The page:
Advisers close to Trump aren’t convinced he would move against Powell and are hoping that the president’s latest bout of anger will dissipate over the holidays, the people said on condition of anonymity. Some of Trump’s advisers have warned him that firing Powell would be a disastrous move.
Yet the president has talked privately about firing Powell many times in the past few days, said two of the people
Any attempt by Trump to push out Powell would have potentially devastating ripple effects across financial markets, undermining investors’ confidence in the central bank’s ability to shepherd the economy without political interference. It would come as markets have plummeted in recent weeks, with the major stock indexes already down sharply for the year.
White House spokespeople declined to comment, as did Fed spokeswoman Michelle Smith.
Trump’s public and private complaints about members of his administration have often been a first step toward their departures — including former Attorney General Jeff Sessions, his first Secretary of State Rex Tillerson and outgoing chief of staff John Kelly.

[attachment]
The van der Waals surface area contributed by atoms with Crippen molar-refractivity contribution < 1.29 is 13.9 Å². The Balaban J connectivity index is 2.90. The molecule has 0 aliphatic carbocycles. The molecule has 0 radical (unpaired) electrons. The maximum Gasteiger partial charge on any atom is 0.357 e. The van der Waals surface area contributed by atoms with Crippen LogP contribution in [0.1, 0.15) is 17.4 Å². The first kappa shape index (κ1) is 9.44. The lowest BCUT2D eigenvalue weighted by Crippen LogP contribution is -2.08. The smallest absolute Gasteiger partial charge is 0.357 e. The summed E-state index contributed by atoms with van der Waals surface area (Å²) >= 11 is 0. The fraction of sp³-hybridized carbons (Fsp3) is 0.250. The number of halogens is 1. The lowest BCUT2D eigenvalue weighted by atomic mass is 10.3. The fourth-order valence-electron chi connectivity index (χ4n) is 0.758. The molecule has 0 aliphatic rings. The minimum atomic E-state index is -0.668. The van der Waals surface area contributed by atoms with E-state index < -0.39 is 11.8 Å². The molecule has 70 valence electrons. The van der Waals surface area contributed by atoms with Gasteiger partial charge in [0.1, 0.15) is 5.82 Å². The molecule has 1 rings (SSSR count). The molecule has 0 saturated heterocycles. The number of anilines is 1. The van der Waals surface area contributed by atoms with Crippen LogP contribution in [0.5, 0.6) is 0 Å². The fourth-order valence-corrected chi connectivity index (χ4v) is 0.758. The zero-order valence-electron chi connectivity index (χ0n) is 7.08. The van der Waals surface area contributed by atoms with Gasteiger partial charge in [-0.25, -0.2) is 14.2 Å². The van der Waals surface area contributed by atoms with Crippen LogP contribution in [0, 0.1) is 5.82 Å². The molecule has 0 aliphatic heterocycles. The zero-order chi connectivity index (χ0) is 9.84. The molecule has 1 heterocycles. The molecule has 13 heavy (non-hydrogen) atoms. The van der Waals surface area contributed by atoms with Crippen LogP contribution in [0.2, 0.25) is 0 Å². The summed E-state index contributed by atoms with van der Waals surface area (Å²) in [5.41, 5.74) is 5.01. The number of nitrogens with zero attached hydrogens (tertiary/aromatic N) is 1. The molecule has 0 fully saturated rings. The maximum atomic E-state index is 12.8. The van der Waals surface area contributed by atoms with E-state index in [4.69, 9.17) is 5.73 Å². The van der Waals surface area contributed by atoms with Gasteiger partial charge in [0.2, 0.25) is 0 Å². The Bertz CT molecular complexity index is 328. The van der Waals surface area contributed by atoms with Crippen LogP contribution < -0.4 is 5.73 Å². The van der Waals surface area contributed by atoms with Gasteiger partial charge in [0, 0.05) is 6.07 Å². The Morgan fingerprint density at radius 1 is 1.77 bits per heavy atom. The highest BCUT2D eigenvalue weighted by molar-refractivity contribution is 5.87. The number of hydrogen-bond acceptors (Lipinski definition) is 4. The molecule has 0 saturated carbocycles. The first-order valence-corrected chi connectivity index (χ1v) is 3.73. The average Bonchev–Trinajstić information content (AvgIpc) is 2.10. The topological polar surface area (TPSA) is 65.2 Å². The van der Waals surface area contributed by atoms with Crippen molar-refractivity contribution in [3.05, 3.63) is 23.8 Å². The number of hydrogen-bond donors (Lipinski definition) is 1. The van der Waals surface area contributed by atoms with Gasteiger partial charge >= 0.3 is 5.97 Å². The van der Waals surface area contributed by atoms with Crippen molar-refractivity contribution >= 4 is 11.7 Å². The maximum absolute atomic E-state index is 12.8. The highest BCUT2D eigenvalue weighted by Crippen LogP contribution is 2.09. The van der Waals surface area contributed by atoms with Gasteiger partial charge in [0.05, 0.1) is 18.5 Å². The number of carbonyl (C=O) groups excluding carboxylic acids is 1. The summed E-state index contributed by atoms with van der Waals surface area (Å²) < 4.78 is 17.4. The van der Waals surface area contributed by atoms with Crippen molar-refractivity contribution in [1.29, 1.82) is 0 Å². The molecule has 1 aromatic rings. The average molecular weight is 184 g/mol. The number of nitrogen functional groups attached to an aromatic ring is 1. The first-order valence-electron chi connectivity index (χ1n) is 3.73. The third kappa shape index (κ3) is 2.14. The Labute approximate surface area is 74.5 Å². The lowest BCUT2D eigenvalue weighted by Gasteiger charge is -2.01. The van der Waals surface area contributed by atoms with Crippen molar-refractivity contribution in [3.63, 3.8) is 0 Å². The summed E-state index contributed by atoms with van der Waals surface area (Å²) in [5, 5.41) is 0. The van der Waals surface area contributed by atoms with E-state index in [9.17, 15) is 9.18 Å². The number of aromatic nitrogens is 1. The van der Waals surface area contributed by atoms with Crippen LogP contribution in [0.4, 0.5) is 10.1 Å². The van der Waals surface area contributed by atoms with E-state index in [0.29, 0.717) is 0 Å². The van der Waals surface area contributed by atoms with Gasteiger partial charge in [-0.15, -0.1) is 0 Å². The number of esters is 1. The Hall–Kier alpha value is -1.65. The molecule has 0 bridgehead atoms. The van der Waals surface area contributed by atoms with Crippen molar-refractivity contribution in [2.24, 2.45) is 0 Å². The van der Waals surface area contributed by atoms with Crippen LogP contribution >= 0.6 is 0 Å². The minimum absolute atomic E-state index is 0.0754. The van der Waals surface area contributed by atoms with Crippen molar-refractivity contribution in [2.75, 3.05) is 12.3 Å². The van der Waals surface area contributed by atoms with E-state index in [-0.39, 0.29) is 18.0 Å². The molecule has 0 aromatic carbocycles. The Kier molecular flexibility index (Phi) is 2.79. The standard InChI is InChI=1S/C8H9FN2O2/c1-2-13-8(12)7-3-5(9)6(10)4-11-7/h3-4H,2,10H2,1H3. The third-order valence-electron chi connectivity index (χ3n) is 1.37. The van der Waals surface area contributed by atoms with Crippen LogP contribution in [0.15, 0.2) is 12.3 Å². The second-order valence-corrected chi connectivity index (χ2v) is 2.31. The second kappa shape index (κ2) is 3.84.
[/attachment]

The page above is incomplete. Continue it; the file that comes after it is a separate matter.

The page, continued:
It’s unclear how much legal authority the president has to fire Powell. The Federal Reserve Act says governors may be “removed for cause by the President.” Since the chairman is also a governor, that presumably extends to him or her, but the rules around firing the leader are legally ambiguous, as Peter Conti-Brown of the University of Pennsylvania notes in his book on Fed independence.
Such a move would represent an unprecedented challenge to the Fed’s independence. Though he was nominated by the president, Powell was thought to be insulated from Trump’s dissatisfaction by a tradition of respect for the independence of the central bank.
That separation of politics from monetary policy is supposed to instill confidence that Fed officials will do what’s right for the economy over the long term rather than bend to the short-term whims of a politician.